Guest poem submitted by Jann LaValley:
(Poem #1625) The Ram's Skull
There it sits on the table. An exercise in metaphor. Eyeholes vacant; Overstated horns akimbo. Ridiculous in death. The tutor speaks: "Forget reality. See shapes. See thoughts. See half-formed visions of a greater consciousness. Just look and see and, having seen, say." They look. I look. We look, And one by one they speak, Saying they see landscapes, caverns and waterfalls, Great rocks and oceans and the homes of eagles. Now comes my turn: "Ann, tell us what you see." I see a ram's skull; heft it at arm's length, Ponder in pantomime, Then to the word-befuddled class declare "Alas, poor Herdwick!" - and they roar Till all that carefully constructed metaphor Falls like a clown's trousers round the tutor's feet. I feel myself dismissed -- his tight lips telegraph: "Trust you to settle for a cheap and easy laugh..." Later, alone, I beg to contradict, Such laughs are easy but they don't come cheap. Who wants to be a poet anyway? Sometimes I hate poets. Hate them for not knowing The ram beneath the skull. A Swaledale tup. He'd have got bonny gimmers, this old chap - For old he was; some of his teeth are gone. See how the horns curl round and round again Finishing in the comic little lift Left over from his lambhood. Close and tight They sat upon his cheeks, trapping his head Till someone cut a slice from each of them To ease the workings of his mighty jaw. Somebody did a nifty hacksaw job; Somebody else sweated to hold him still, Digging their fingers into the greasy elf-locks, Pinning his ear back with a grubby thumb. Somebody cared. He'd not have lived so long Without a good master. All of seven-shear. Keen, too. See in one horn the drilled hole Where they close-coupled him to a companion. Ramshackled, lest they tupped the ewes too soon. Seven times a fleece fell, damp and rank-smelling, Stained with the old musk, bedewed on the skin side With his essential oils. Oh, the rare stink of him In the height of the season. And once, on a latefrost morning, he was new. Licked into life by an old blackfaced ewe. Perhaps a child fed him and knew the touch Of whiskery lips, the thrust of his blunt head. How could they look at a ram's skull and not see That once that skull would have been small enough To fit roundly, slick as a cricket ball, Into the cupped palm of a shepherd's hand.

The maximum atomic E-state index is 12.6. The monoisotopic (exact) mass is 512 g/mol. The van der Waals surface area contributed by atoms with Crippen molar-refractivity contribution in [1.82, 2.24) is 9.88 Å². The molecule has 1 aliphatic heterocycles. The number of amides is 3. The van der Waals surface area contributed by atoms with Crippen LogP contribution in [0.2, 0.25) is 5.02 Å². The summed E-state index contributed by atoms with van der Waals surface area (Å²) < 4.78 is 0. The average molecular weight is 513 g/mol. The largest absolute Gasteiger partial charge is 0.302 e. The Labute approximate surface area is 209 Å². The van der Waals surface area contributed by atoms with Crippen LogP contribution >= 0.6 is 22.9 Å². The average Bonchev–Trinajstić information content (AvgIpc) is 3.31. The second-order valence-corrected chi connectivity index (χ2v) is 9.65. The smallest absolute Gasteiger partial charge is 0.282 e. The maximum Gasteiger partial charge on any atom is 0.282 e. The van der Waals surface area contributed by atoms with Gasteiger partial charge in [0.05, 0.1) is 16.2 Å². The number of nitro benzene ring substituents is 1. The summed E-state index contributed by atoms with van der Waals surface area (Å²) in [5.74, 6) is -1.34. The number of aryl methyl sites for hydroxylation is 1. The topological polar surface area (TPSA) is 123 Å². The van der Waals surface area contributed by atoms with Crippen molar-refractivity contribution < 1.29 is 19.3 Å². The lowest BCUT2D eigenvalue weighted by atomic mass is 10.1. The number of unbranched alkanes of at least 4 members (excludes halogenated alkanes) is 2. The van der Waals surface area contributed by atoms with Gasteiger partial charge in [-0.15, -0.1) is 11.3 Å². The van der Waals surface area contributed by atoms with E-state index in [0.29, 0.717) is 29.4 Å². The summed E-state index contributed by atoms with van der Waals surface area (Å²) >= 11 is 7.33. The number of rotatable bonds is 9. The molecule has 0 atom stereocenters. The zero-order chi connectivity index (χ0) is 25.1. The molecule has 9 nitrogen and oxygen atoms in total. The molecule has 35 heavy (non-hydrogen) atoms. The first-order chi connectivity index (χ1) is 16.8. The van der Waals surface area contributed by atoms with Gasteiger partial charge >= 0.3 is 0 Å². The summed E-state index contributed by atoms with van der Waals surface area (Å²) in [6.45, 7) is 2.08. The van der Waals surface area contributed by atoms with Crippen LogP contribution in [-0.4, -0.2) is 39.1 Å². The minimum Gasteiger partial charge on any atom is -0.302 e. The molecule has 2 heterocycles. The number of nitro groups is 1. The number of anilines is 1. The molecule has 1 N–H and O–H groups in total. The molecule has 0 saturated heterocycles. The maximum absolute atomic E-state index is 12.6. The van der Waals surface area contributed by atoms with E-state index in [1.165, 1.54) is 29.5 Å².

I found the poem above while looking for information on the poet, who is also an author of a book I am reading currently. Ann Drysdale wrote 'Faint Heart Never Kissed a Pig' while she was living at Hagg House Farm in Yorkshire. It tells of her experiences as a novice farmer while also bringing up her children as a single mother. I think that some of her difficulties arose because she tended to think of some of the livestock with human thoughts and motives. This way of thinking seems to come into play in the poem above. If I understand correctly she gets the inspiration for the poem in a poetry writing class situation, where the instructor has provided a ram's skull as an exercise in metaphor. She seems offended by the use of the skull in the abstract and pricks the pomposity of the tutor. She cares more to think of the living, breathing creature who provided it and what his life had been. I enjoy the mood created by her words and what comes through to me is the respect I think she felt for provider of the skull. She made that ram live again for me. Jann. PS. The URL for the webpage where I found 'The Ram's Skull' by Ann Drysdale is below, as well as the text: http://www.peterloo.fsnet.co.uk/drysdale/drysdaletheturnofthecucumber.html